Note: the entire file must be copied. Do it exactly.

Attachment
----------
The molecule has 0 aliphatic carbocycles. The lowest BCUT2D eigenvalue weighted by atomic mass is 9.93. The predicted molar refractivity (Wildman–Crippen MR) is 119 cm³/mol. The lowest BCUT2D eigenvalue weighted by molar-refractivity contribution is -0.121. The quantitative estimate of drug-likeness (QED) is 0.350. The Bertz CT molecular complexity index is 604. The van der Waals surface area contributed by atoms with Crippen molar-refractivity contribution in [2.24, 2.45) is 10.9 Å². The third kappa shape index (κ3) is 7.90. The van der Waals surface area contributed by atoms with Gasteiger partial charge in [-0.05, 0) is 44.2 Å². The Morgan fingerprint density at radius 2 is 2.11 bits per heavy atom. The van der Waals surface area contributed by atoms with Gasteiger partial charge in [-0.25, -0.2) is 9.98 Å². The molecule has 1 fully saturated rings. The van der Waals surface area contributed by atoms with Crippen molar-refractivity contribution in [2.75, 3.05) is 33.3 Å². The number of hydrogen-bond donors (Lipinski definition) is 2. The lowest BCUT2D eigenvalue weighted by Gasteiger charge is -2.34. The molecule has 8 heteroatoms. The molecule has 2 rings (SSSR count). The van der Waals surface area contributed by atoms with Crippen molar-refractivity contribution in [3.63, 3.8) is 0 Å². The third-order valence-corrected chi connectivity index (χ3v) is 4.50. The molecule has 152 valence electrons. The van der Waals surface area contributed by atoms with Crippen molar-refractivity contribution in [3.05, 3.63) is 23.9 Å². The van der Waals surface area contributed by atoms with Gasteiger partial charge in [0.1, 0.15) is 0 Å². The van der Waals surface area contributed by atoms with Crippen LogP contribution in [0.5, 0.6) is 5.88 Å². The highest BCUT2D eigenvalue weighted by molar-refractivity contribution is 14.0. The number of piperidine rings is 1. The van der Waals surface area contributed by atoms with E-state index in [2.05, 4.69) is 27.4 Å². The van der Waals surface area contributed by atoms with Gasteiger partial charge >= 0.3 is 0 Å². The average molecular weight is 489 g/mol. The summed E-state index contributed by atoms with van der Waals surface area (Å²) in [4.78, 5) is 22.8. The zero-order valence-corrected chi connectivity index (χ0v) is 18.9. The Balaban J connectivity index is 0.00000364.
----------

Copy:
The molecule has 0 aliphatic carbocycles. The lowest BCUT2D eigenvalue weighted by atomic mass is 9.93. The predicted molar refractivity (Wildman–Crippen MR) is 119 cm³/mol. The lowest BCUT2D eigenvalue weighted by molar-refractivity contribution is -0.121. The quantitative estimate of drug-likeness (QED) is 0.350. The Bertz CT molecular complexity index is 604. The van der Waals surface area contributed by atoms with Crippen molar-refractivity contribution in [2.24, 2.45) is 10.9 Å². The third kappa shape index (κ3) is 7.90. The van der Waals surface area contributed by atoms with Gasteiger partial charge in [-0.05, 0) is 44.2 Å². The Morgan fingerprint density at radius 2 is 2.11 bits per heavy atom. The van der Waals surface area contributed by atoms with Gasteiger partial charge in [-0.25, -0.2) is 9.98 Å². The molecule has 1 fully saturated rings. The van der Waals surface area contributed by atoms with Crippen molar-refractivity contribution in [2.75, 3.05) is 33.3 Å². The number of hydrogen-bond donors (Lipinski definition) is 2. The lowest BCUT2D eigenvalue weighted by Gasteiger charge is -2.34. The molecule has 8 heteroatoms. The molecule has 2 rings (SSSR count). The van der Waals surface area contributed by atoms with Crippen molar-refractivity contribution in [3.63, 3.8) is 0 Å². The third-order valence-corrected chi connectivity index (χ3v) is 4.50. The molecule has 152 valence electrons. The van der Waals surface area contributed by atoms with Crippen molar-refractivity contribution in [3.05, 3.63) is 23.9 Å². The van der Waals surface area contributed by atoms with Gasteiger partial charge in [0.1, 0.15) is 0 Å². The van der Waals surface area contributed by atoms with Crippen LogP contribution in [0.5, 0.6) is 5.88 Å². The highest BCUT2D eigenvalue weighted by molar-refractivity contribution is 14.0. The number of piperidine rings is 1. The van der Waals surface area contributed by atoms with E-state index in [2.05, 4.69) is 27.4 Å². The van der Waals surface area contributed by atoms with Gasteiger partial charge >= 0.3 is 0 Å². The average molecular weight is 489 g/mol. The summed E-state index contributed by atoms with van der Waals surface area (Å²) in [4.78, 5) is 22.8. The zero-order valence-corrected chi connectivity index (χ0v) is 18.9. The Balaban J connectivity index is 0.00000364.